Author Topic: Allagash Confluence Ale  (Read 1739 times)

Offline Laminarman

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Allagash Confluence Ale
« on: January 09, 2017, 09:40:43 PM »
I am a newbie, just bottled my first extract recipe now waiting for it to mature a few weeks before testing it.  Already thinking of my next batch and I'd like to try steeping some grains.  I am in love with Allagash Confluence which I believe is considered a Belgian Pale Ale.  I can't seem to find a clone recipe anywhere and not sure if I can make something in this style with the equipment I have.  There are SOOOOOO many full grain recipes to choose from though in this style (I'm going to get pulled in aren't I???).  Any help or recipe links are appreciated if anyone has had this beer.  I love those biscuit and toasty notes and it says it has brett if that helps at all.

Offline Bob357

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Re: Allagash Confluence Ale
« Reply #1 on: January 09, 2017, 10:39:42 PM »
You might want to get some brewing experience under your belt before trying a mixed fermentation beer. Also some reading up on the subject. Here's a link to an article that discusses Mixed fermentation using Brett specifically.

 http://www.themadfermentationist.com/2008/06/all-about-brettanomyces.html

It should give you an idea of what sort of process and time frame you're looking at for this style. Good luck and have fun as the hobby reels you in.
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Offline Laminarman

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Re: Allagash Confluence Ale
« Reply #2 on: January 10, 2017, 12:44:15 AM »
Thanks for the link Bob.  Maybe I'll just stick to a regular old pale ale for a bit : ( 

Offline erockrph

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Re: Allagash Confluence Ale
« Reply #3 on: January 10, 2017, 01:10:21 AM »
Thanks for the link Bob.  Maybe I'll just stick to a regular old pale ale for a bit : (
Trust me, it will be worth it for you in the end. Something in the style of Confluence is definitely best for an advanced brewer. Not only are you dealing with a mixed fermentation, but you'd be best served growing up a pitch of yeast from a bottle of Confluence. As far as I'm aware, Allagash's house yeast and Brett strains aren't available commercially and they're what primarily drives the flavor of this beer.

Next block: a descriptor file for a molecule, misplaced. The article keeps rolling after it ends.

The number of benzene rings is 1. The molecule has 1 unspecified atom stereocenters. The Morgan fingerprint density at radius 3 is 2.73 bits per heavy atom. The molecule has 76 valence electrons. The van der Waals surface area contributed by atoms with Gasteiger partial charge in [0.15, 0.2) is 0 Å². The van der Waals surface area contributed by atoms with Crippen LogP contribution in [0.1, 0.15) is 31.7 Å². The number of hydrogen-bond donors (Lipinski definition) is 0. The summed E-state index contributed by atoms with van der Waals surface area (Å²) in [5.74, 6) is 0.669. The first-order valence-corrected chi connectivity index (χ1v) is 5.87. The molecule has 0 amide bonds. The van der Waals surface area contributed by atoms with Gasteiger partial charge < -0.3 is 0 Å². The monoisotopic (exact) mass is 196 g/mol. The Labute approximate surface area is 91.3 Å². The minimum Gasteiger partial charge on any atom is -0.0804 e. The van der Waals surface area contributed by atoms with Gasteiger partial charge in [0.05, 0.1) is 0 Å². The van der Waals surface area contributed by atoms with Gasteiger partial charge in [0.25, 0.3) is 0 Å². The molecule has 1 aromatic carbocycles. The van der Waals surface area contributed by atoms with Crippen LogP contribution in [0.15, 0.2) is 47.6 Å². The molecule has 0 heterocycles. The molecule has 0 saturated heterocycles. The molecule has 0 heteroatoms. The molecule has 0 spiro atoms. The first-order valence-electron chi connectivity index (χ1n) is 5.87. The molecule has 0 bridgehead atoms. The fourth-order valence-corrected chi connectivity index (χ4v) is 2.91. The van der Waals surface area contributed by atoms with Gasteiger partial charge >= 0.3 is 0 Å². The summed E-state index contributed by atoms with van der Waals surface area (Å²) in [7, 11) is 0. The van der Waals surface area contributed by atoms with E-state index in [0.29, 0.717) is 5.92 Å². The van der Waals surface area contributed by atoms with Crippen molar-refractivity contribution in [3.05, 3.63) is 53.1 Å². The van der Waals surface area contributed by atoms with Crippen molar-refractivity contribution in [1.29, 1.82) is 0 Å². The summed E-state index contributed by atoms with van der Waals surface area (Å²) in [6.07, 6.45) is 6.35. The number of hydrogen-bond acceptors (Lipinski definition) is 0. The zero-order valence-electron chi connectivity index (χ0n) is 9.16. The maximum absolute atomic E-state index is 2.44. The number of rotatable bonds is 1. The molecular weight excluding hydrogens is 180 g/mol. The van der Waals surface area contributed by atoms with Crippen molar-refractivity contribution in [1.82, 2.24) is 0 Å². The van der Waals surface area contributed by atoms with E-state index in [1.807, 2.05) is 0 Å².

Be patient and get your technique down over a few more batches. Then come back and post in the "Yeast and Fermentation" board and we'll walk you through the basics of growing up yeast from bottle dregs.
Eric B.

Finally got around to starting a homebrewing blog: The Hop Whisperer

Offline Laminarman

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Re: Allagash Confluence Ale
« Reply #4 on: January 10, 2017, 02:01:52 AM »
Thank you Eric.  I'm reading all I can with the time I have.  There is a LOT more to learn than I thought since the last time I made a home brew 25 years ago with a can of "stuff" and a packet of yeast taped to the lid.  It was awful.  Don't know what made me try this again at my advanced age of 52, but what the heck??  Thanks again.

Offline lindak

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Re: Allagash Confluence Ale
« Reply #5 on: January 14, 2017, 12:15:22 AM »
I was also brewing 25 years ago--  I stopped because life got in the way.   After being back at it for about 2 years-- I just started a mixed fermentation batch.  There is so much more information-- that is easily available-- that if you really have the time and interest you can work your way up to trying to make your version of a Confluence at some point.   You may need additional experience and additional equipment, but the journey is fun. 

Offline reverseapachemaster

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Re: Allagash Confluence Ale
« Reply #6 on: January 14, 2017, 05:29:02 PM »
It's not a terribly complicated beer to make and the Allagash website gives a lot of details. The issues are working with brett and the time involved in the beer. When brewing with brett you need to be twice as careful about regulating oxygen exposure and thrice as careful about sanitation.

There are plenty of non-brett Belgian pale ales you could brew while you learn about brett and dealing with it in your brewhouse.
Heck yeah I blog about homebrewing: Brain Sparging on Brewing

Offline Franklin

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Re: Allagash Confluence Ale
« Reply #7 on: February 15, 2017, 09:05:35 PM »
Firstly - I agree with what others have said about this being better to save for after you've got a few brews under your belt and feel more comfortable with yeast management, sanitation, etc. That being said – It’ll be worth your time to cut your teeth on the clean base beer before pitching the Brettanomyces. You’ll still end up with a solid saison. This is one of my favorite beers of all time, and a recipe I have been working on for a while; It’s actually next on my list. I live about a mile and a half from Allagash and am pretty spoiled with having access to their smaller batches (this is important in a moment). Here is what I’ve come up with so far.

Grain:
Allagash lists the OG as 1.063 and an abv of 7.4% (this means a target FG of about 1.006). We know that they use a blend of 2-row, pilsner, and ‘caramel malt’. This is enough to determine a reasonable grain bill:

Assuming a 5g all-grain batch at ~70% efficiency (can convert to extract later if needed)
o   10# of American 2-row
o   3# of Belgian Pilsner
o   0.5# Belgian Carapils

This grain bill will give us the correct OG at 70% efficiency, and an SRM of about 4.5 which is in the ballpark BUT I’ll probably boil for 90 minutes which will darken the wort a bit more, allow for some sweeter flavors to come through the dryness of this beer.